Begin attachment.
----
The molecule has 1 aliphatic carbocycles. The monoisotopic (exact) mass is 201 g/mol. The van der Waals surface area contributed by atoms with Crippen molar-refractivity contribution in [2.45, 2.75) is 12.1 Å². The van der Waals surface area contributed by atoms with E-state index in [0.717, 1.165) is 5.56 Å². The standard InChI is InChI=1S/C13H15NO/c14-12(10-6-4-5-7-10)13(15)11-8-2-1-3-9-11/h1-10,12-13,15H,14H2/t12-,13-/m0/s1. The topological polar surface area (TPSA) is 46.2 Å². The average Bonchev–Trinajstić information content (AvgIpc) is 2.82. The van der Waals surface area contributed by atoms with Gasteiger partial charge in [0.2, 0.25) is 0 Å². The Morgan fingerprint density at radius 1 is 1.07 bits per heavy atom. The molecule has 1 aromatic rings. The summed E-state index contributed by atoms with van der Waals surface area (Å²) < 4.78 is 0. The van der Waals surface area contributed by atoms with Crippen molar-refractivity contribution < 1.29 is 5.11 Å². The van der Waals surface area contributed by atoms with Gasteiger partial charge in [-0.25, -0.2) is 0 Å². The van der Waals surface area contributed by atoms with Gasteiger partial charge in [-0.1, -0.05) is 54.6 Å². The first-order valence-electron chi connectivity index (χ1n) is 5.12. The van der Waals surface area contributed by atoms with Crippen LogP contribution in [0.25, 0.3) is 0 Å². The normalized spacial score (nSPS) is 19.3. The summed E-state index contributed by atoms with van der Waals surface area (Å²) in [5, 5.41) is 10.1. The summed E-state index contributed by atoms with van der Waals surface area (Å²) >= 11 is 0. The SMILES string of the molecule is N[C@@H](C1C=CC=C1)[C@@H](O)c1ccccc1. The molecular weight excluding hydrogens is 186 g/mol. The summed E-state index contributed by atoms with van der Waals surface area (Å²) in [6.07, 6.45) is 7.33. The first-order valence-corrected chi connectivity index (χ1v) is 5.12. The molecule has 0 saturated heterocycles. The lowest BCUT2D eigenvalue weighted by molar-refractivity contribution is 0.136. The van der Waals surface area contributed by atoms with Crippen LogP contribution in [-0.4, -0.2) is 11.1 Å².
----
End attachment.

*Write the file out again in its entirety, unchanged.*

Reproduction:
The molecule has 1 aliphatic carbocycles. The monoisotopic (exact) mass is 201 g/mol. The van der Waals surface area contributed by atoms with Crippen molar-refractivity contribution in [2.45, 2.75) is 12.1 Å². The van der Waals surface area contributed by atoms with E-state index in [0.717, 1.165) is 5.56 Å². The standard InChI is InChI=1S/C13H15NO/c14-12(10-6-4-5-7-10)13(15)11-8-2-1-3-9-11/h1-10,12-13,15H,14H2/t12-,13-/m0/s1. The topological polar surface area (TPSA) is 46.2 Å². The average Bonchev–Trinajstić information content (AvgIpc) is 2.82. The van der Waals surface area contributed by atoms with Gasteiger partial charge in [0.2, 0.25) is 0 Å². The Morgan fingerprint density at radius 1 is 1.07 bits per heavy atom. The molecule has 1 aromatic rings. The summed E-state index contributed by atoms with van der Waals surface area (Å²) < 4.78 is 0. The van der Waals surface area contributed by atoms with Crippen molar-refractivity contribution < 1.29 is 5.11 Å². The van der Waals surface area contributed by atoms with Gasteiger partial charge in [-0.25, -0.2) is 0 Å². The van der Waals surface area contributed by atoms with Gasteiger partial charge in [-0.1, -0.05) is 54.6 Å². The first-order valence-electron chi connectivity index (χ1n) is 5.12. The van der Waals surface area contributed by atoms with Crippen LogP contribution in [0.25, 0.3) is 0 Å². The normalized spacial score (nSPS) is 19.3. The summed E-state index contributed by atoms with van der Waals surface area (Å²) in [5, 5.41) is 10.1. The summed E-state index contributed by atoms with van der Waals surface area (Å²) >= 11 is 0. The SMILES string of the molecule is N[C@@H](C1C=CC=C1)[C@@H](O)c1ccccc1. The molecular weight excluding hydrogens is 186 g/mol. The summed E-state index contributed by atoms with van der Waals surface area (Å²) in [6.07, 6.45) is 7.33. The first-order valence-corrected chi connectivity index (χ1v) is 5.12. The molecule has 0 saturated heterocycles. The lowest BCUT2D eigenvalue weighted by molar-refractivity contribution is 0.136. The van der Waals surface area contributed by atoms with Crippen LogP contribution in [-0.4, -0.2) is 11.1 Å².